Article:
I am writing to address concerns I have about how things are reported and/or presented in the Sunnyside Sun in regards to the current ban on marijuana retail stores.

First, headlines are important, and when headlines or reporting show bias, it can give people the wrong impression.

An example would be the title of an editorial on April 24, 2019: “Marijuana retail business a reality looms near,” and the title of a poll posted online on May 8, 2019: “Do you want a marijuana store in Sunnyside?” Subtitle: “Sunnyside City Council votes to lift ban on marijuana retail sales on Monday.”

Both of these imply the ban will be lifted.

I would like to know why the titles were not “Marijuana retail ban continuation a reality,” or “Do you want a marijuana store in Sunnyside?” Subtitle: “Sunnyside City Council votes to continue ban on marijuana retail sales on Monday.”

Next, the Sunnyside Sun editorial on April 24 indicates that there has not been much concern over the possible lifting of the marijuana ban. It is described as “What was once a contested issue is now waiting for a map from Yakima County GIS.”

This would indicate there is no objection to lifting the ban. I take exception to this.

Over the past several months, there have been numerous comments given to the City Council, objecting to the lifting of the ban on marijuana retail sales. This has been done at City Council meetings, Planning Commission meetings and in letters to the editor.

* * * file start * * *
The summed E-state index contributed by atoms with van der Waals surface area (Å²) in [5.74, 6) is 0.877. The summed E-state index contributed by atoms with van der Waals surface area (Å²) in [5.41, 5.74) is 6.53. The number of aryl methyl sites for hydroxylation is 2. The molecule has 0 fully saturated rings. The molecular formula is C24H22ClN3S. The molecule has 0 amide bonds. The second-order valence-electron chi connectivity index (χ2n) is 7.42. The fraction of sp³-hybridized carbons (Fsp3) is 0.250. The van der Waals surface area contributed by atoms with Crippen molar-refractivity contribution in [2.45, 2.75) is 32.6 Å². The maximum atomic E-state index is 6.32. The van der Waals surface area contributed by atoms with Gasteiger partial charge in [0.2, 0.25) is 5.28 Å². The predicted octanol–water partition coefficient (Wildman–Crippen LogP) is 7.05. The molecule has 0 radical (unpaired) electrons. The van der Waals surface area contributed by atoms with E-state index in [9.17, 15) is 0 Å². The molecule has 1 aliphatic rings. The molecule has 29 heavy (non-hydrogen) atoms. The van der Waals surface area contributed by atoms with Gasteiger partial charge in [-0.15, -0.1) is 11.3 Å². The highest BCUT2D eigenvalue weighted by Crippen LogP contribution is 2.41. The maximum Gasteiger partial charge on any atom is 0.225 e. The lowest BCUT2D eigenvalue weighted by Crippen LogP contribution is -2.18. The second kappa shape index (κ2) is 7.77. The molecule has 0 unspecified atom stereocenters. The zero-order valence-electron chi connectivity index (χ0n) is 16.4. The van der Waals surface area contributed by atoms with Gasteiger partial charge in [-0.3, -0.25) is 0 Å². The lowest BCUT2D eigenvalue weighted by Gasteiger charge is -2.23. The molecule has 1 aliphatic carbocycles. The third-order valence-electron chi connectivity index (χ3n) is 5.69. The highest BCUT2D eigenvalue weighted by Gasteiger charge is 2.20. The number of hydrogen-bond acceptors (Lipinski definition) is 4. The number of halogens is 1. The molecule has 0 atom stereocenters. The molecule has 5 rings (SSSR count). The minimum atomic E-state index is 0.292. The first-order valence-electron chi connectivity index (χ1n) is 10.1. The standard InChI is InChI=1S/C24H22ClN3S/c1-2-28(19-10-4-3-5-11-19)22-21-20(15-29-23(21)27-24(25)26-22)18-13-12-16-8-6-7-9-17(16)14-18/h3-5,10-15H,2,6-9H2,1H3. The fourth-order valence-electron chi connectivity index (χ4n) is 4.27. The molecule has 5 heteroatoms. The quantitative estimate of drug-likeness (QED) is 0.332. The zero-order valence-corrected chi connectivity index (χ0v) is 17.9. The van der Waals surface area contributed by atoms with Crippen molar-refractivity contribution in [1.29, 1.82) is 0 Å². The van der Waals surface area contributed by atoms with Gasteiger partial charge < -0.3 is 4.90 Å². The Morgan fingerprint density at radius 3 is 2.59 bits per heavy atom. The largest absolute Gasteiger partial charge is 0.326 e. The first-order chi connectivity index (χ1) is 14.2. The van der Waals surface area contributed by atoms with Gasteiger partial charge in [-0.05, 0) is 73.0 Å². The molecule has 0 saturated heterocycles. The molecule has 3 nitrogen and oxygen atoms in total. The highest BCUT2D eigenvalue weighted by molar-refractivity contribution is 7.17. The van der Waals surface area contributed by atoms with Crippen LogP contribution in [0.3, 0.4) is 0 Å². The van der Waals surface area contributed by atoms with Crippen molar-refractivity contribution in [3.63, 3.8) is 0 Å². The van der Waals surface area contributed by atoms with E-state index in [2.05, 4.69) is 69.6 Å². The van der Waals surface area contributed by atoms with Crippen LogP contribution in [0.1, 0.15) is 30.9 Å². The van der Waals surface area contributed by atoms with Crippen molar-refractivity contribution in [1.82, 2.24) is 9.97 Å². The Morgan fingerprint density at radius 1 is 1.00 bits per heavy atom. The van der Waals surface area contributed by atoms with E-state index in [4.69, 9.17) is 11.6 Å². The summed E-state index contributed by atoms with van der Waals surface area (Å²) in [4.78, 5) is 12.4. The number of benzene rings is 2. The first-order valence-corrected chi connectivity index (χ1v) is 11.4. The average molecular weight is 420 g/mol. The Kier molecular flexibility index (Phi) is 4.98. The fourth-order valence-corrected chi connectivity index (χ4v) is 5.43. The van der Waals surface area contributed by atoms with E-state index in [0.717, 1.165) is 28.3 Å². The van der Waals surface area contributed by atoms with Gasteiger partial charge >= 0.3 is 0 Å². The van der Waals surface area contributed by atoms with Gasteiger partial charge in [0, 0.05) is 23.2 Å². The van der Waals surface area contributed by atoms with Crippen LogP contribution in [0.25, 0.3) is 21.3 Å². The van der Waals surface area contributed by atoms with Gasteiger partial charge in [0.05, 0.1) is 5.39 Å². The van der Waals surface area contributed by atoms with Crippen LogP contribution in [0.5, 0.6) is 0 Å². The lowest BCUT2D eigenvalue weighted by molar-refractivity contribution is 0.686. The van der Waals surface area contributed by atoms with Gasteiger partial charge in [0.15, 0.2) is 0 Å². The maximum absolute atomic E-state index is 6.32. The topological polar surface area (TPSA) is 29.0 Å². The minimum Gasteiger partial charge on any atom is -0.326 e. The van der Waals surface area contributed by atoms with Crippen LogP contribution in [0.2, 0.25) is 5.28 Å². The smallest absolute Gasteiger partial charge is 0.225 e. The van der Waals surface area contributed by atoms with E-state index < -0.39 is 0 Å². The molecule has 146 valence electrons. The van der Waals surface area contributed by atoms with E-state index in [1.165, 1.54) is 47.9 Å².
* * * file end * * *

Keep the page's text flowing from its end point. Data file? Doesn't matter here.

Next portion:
People’s opinions have not changed in a short time, so whether or not they attended the one meeting this editorial is addressing, these opinions should still be considered.

The city Council continues to look at this issue without regard to objections of community members.

Two of the biggest employers in Sunnyside have submitted letters of objection — the Sunnyside School District and Astria Sunnyside Hospital.

The Christian School submitted a letter of objection, as well.

Each of these entities has had members speak at council meetings in the recent past. Public objection has not swayed the City Council from asking the Planning Commission to draft an ordinance for them to look at, should they decide to vote on whether to maintain or lift the ban.

Another area of concern is the online “poll” that the Sunnyside Sun posted on May 8.

From my conversation with the editor, I understand this poll was posted to generate engagement.

First, as mentioned earlier, the misleading title is frustrating.

Secondly, this is a highly contested issue in the community, so when taking this on, a survey should not be able to be answered multiple times by one person and should be presented in a non-bias manner.

People tend to take these things seriously, regardless of whether the results are reliable or valid.

Once again, this can sway public opinion.

I agree with the editorial in the fat that “more municipal government transparency is required” in order for the community to know what is going on. There seems to have been some confusion as of late as to whether the City Council meeting will include a public hearing on the issue of maintaining the ban or if it is just a regular meeting in which people can state their opinions/thoughts during public input at the beginning of the meeting.

Let us move forward with municipal government transparency and accurate and non-bias reporting.

I challenge Sunnyside residents to engage in this issue. Show up at City Council meetings and state your opinion in the public comment time at the beginning of the City Council meeting, email your City Council members… write letters to the editor.

Cathy Kelley, Sunnyside

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